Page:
“Structures in place are a biggie. For a while, we were flying by the seat of our pants just going as fast as we could, and a lot of those structures and systems fell by the wayside. But, I got to the point where I caught back up and I said it’s time to focus on these things.” [0:07:16 ]

Links Mentioned in Today’s Episode:

CLE Real Estate Group website

Adam Craig on Instagram

About Adam Craig

Adam is the founding member of CLE Real Estate Group, a real estate investment company located just outside Cleveland, OH. After earning a B.A. in finance from Kent State University, Adam began to peruse his passion for real estate investing. Since 2013, Adam has closed more than 70 deals and accumulated a rental portfolio topping 8 million dollars in residential and commercial real estate. The key to ​Adam’s success is a genuine passion and enthusiasm for real estate investing.

Full Transcript




Adam Craig (AC): I have a poster in my office that says, “Go hard every day”. I can’t say I do that every single day but I think if you do something every single day, even if it’s not going hard, if you do a little bit of something, those add up. And I’m talking to you now. If you don’t work 365 days a year, that’s fine. I wouldn’t say I do but most days whether I’m at home or at the office, I’m doing something with the website. I’m doing something on my investment package, doing something towards what I want to focus on, and eventually those baby steps add up.


Whitney Sewell (WS): This is your daily Real Estate Syndication Show. I’m your host, Whitney Sewell. 

Today our guest is Adam Craig. He’s been in real estate for a number of years but then, he transitioned to commercial real estate. We go in today to some challenges that he faced, how he overcame them, how he started raising money, and even how the first five or six investors that he received, he got them quickly. They already trusted him from previous relationships or friends and family. But you know what? After that, it was much more difficult. And we talk about some things he had to do – whether it’s some skills that he had to sharpen, some systems he had to put in place that helped him to improve his ability to raise money, even how the pandemic affected his business and what that did for him. You’re going to learn a lot today, especially if you are a newer operator. You’re going to hear things that Adam talks about today that are going to help you and hopefully motivate you to improve your system, sharpen your skills so you can do the same things that he has done.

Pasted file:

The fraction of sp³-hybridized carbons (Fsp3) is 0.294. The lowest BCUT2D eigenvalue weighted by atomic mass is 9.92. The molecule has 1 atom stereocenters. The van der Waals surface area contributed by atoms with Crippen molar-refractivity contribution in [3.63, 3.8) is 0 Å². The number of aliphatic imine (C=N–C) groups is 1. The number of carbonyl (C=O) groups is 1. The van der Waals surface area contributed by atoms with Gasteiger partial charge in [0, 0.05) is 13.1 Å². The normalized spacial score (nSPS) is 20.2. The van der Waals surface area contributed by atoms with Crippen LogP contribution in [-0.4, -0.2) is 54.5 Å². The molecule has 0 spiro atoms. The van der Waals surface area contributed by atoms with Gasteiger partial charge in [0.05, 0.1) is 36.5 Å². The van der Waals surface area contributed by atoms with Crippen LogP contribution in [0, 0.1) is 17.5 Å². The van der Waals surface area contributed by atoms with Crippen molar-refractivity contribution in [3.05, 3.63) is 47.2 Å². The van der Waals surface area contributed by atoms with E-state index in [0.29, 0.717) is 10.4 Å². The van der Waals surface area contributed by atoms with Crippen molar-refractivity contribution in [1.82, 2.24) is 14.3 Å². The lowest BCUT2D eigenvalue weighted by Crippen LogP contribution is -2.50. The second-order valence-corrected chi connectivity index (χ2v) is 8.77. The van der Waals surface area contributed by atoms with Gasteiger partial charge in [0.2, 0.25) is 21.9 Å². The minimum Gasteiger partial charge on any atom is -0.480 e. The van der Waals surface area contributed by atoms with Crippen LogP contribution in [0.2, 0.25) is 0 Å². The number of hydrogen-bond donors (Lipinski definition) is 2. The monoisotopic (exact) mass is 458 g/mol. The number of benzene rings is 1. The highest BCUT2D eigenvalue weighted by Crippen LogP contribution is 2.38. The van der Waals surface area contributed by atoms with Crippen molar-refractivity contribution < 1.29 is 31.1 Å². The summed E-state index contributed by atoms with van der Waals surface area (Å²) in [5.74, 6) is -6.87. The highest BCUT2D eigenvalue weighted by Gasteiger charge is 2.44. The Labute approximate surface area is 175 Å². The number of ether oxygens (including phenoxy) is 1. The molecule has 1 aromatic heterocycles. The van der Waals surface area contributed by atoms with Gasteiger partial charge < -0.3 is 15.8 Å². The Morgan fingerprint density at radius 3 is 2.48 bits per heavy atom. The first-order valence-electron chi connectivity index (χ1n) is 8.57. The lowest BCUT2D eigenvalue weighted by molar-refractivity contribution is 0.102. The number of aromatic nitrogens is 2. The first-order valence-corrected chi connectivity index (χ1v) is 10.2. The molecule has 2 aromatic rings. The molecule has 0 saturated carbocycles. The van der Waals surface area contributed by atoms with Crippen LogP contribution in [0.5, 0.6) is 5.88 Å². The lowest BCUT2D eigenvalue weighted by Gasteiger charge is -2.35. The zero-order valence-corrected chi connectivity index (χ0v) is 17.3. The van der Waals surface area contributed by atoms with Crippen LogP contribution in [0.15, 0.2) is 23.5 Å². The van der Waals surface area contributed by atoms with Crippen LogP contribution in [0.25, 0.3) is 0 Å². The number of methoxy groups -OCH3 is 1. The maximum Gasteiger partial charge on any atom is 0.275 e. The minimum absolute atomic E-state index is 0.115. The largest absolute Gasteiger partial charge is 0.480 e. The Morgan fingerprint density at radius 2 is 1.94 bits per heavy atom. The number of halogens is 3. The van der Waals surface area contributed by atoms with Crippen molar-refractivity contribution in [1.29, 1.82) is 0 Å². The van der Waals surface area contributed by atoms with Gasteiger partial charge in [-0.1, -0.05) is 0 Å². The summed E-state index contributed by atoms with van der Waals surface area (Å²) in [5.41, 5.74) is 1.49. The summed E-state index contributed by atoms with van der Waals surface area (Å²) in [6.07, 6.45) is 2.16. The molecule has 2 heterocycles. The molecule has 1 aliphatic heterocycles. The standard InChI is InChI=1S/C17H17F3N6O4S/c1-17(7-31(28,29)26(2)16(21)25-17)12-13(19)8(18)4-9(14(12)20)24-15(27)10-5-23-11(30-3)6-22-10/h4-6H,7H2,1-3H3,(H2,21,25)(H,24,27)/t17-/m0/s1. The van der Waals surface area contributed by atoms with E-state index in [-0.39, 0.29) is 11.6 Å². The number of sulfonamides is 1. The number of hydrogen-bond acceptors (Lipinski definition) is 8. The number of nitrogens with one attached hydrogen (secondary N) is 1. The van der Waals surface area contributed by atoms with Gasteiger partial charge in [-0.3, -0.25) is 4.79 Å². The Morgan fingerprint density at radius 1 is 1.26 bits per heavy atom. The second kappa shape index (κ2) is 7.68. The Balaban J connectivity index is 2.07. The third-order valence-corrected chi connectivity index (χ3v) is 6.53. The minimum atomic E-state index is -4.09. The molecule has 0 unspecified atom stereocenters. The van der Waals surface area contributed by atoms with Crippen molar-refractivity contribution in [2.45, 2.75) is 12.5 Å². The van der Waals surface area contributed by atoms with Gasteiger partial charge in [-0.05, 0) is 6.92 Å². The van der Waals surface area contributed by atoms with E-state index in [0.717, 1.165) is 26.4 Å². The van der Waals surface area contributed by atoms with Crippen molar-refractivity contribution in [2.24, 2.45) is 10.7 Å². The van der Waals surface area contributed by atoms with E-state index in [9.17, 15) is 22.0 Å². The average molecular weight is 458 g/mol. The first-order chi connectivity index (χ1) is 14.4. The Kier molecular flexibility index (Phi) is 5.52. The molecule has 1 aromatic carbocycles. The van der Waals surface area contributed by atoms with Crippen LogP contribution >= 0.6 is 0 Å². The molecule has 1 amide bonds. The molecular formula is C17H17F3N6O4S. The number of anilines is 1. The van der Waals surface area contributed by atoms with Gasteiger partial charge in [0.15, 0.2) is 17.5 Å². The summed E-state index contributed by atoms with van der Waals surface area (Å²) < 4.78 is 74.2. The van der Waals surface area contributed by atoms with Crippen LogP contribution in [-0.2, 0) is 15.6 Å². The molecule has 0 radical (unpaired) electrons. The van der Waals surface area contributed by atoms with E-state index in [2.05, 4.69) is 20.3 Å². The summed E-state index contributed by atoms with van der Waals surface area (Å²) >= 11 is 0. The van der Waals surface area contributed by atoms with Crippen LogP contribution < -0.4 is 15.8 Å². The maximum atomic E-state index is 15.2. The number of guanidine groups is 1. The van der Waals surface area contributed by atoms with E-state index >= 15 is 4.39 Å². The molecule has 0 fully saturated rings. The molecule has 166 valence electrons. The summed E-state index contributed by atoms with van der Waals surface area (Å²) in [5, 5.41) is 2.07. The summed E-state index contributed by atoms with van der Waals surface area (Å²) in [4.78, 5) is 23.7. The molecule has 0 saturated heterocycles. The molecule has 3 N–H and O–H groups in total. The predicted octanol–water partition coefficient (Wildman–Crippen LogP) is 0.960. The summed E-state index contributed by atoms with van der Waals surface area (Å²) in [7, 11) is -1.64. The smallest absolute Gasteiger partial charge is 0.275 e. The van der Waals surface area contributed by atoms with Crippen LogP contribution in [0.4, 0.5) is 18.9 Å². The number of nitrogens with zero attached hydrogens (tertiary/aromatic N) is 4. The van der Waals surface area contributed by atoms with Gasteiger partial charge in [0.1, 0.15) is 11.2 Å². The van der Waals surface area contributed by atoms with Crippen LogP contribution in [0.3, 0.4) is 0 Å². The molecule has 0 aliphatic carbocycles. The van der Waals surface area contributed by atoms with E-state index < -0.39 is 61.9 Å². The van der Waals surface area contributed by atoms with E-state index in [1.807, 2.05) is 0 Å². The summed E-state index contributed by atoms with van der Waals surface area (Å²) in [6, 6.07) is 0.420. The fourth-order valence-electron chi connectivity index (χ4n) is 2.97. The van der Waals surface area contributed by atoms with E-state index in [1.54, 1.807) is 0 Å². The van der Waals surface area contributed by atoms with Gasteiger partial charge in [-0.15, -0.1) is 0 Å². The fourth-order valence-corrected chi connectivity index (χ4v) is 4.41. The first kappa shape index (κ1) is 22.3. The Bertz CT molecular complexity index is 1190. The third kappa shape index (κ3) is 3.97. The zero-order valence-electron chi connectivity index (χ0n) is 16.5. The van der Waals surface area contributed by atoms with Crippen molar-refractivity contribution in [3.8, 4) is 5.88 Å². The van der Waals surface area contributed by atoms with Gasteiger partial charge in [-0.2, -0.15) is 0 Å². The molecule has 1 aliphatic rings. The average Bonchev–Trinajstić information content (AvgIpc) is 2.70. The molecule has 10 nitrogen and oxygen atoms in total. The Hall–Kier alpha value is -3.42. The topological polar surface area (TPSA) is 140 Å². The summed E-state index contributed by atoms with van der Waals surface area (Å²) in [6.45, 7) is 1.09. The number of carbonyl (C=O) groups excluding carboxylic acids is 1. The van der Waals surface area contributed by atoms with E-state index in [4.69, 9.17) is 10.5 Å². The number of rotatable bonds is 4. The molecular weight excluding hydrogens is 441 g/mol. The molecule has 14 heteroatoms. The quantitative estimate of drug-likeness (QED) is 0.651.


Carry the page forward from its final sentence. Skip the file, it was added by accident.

WS: He’s a founder and managing member of CLE Real Estate Group, a real estate investment company located outside of Cleveland, Ohio. Over the past decade, he has accumulated a rental portfolio of 51 units, having $7 million in residential and commercial real estate. The key to Adam’s success is a genuine passion and enthusiasm for real estate investing and helping others. 



WS: Adam, welcome to the show. Honored to meet you and have you as a guest. You said you’d listened to the show for a while. So, it’s neat to see this happen. You’re doing big things up there in Cleveland, Ohio and so looking forward to hearing more about that. Tell us a little bit about your focus right now in commercial real estate and what you’re up to.